All sorts of things go into natural and commercially available soil. Natural soil is, by volume, mostly inorganic, made up of rocks ground up into sand and powder. When plants and animals die, they decompose into this rock and sand substrate to become organic soil, which provides nutrients for plant life. Commercially available soil generally contains a mix of organic and inorganic soils balanced to provide both nutrient support and drainage.
Soil has three basic regions. The parent material is the lowest of the three, made of weathered and ground-up bedrock and materials transported from other places. This layer of soil provides a foundation for the secondary layer. The second layer is made up almost entirely of deposits imported from other locations through glacial movement and geological events. The topsoil contains most or all of the nutrients and oxygen from decayed organic matter.
A certain amount of mixture between organic soil and inorganic soil is inevitable and is beneficial to plant life. A bit of inorganic soil in the topsoil helps promote drainage and keeps the plant roots from drowning. The organic matter and water that leaches down into the second layer acts as a reserve in case the topsoil runs dry of moisture and nutrients.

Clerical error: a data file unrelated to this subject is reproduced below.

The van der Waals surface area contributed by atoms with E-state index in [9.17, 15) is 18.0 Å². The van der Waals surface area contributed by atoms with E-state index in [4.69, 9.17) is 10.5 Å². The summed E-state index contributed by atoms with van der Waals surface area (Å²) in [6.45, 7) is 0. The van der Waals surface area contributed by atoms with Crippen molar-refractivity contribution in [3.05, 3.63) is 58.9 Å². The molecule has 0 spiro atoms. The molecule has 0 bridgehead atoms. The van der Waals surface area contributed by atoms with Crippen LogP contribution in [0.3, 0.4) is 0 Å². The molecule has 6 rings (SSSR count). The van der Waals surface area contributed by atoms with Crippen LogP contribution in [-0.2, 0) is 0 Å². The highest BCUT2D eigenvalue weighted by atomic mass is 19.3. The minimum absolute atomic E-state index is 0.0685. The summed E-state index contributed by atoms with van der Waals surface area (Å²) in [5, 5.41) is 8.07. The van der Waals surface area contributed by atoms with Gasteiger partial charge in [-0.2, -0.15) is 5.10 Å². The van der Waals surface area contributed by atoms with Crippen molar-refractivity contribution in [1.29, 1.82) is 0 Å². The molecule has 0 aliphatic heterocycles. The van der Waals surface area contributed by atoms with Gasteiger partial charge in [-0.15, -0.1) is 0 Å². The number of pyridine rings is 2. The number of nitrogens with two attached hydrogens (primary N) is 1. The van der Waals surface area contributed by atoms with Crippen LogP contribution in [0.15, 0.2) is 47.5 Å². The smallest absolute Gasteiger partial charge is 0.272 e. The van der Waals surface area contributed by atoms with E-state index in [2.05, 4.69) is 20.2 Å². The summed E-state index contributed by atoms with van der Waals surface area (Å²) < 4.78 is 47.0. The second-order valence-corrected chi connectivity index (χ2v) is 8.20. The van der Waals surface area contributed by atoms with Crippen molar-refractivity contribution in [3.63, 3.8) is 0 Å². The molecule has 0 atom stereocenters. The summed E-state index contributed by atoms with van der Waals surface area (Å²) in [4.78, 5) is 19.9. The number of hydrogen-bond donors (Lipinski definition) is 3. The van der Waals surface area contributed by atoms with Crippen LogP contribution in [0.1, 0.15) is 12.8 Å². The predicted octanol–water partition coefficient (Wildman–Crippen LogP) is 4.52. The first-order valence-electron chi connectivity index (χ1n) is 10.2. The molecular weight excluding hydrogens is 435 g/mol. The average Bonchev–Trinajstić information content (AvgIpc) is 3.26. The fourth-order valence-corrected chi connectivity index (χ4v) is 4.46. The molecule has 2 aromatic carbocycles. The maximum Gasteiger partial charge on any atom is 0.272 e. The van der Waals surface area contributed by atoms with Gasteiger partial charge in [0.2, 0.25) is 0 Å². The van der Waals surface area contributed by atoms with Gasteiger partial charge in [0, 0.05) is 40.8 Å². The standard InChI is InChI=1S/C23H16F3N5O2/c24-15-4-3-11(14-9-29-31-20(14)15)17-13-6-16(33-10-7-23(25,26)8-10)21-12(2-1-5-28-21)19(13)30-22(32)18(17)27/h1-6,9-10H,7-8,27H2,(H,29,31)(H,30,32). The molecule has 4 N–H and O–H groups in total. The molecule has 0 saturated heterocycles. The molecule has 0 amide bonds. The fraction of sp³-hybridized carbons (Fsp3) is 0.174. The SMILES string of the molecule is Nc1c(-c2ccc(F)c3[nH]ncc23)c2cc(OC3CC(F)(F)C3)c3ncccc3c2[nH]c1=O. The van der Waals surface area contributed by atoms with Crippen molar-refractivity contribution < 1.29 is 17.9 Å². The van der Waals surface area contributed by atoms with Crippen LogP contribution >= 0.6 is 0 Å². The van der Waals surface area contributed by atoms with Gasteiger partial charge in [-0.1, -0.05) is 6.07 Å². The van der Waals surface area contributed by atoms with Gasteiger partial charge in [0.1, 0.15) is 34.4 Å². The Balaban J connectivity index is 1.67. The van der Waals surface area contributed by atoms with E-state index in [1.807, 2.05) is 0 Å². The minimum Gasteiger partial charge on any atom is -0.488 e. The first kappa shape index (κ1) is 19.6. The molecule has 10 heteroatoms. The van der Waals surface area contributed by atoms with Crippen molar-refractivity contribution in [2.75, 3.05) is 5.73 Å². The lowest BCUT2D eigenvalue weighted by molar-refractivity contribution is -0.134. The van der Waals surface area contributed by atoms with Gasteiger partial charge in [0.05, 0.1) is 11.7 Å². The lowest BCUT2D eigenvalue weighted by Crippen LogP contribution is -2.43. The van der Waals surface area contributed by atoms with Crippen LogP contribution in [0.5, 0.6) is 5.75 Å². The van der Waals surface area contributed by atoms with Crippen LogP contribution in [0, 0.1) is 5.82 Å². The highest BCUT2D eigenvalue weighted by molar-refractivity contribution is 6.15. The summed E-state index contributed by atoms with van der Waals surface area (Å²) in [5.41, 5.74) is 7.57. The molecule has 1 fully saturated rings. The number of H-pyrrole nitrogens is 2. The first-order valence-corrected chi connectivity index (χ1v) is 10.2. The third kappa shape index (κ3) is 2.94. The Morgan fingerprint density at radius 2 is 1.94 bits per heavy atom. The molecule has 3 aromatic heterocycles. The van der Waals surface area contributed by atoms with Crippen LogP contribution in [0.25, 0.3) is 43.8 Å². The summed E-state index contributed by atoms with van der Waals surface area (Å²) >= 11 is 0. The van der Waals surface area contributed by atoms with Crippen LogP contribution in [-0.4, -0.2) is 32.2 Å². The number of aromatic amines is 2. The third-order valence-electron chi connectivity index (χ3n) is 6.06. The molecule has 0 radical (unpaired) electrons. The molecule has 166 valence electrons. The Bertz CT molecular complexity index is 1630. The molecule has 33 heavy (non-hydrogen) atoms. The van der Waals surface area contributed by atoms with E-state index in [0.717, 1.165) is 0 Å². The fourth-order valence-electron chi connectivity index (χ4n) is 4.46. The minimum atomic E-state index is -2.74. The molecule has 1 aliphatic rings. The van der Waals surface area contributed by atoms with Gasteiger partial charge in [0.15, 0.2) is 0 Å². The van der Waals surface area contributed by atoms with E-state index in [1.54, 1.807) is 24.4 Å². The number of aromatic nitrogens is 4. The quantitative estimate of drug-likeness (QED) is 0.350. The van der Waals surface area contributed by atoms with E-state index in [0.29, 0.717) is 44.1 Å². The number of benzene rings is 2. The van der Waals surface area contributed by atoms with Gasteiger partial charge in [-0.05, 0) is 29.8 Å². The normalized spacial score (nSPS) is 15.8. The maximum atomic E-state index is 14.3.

The peat bogs of Scotland are organic soil in almost pure form, being composed of little more than dead and decayed plant matter. On the opposite extreme, Death Valley is almost nothing but inorganic soil. Either conditions will limit what kinds of plants can grow there. An excess of inorganic soil on top of even the richest organic soil can create a desert as well. Take as an example the Makgadikgadi Pan in Botswana: Even though this dry lakebed contains massive amounts of nutrient-rich organic soil, that soil is covered with a thin crust of dry sand and limestone blown in from the surrounding areas. The end result is a desert plain where there should be a forest.
Fertilizer and Nutrients
Fertilizing soil is essentially the process of making it more organic by introducing nutrients in pure form. These nutrients generally include nitrogen, phosphorous and potassium, which are the most important to plant growth and are typically lacking in sandy and rocky soils. However, magnesium, zinc, sulfur, copper, iron and manganese are vital to producing energy-providing chlorophyll and the enzymes that produce chlorophyll. All plants need molybdenum to convert inorganic phosphates to useful organic phosphates, and bean plants need the nutrient to produce the legume modules. Boron is necessary for cell wall formation and pollen production, and a bit of chlorine can help certain small grains mature faster in some soils.
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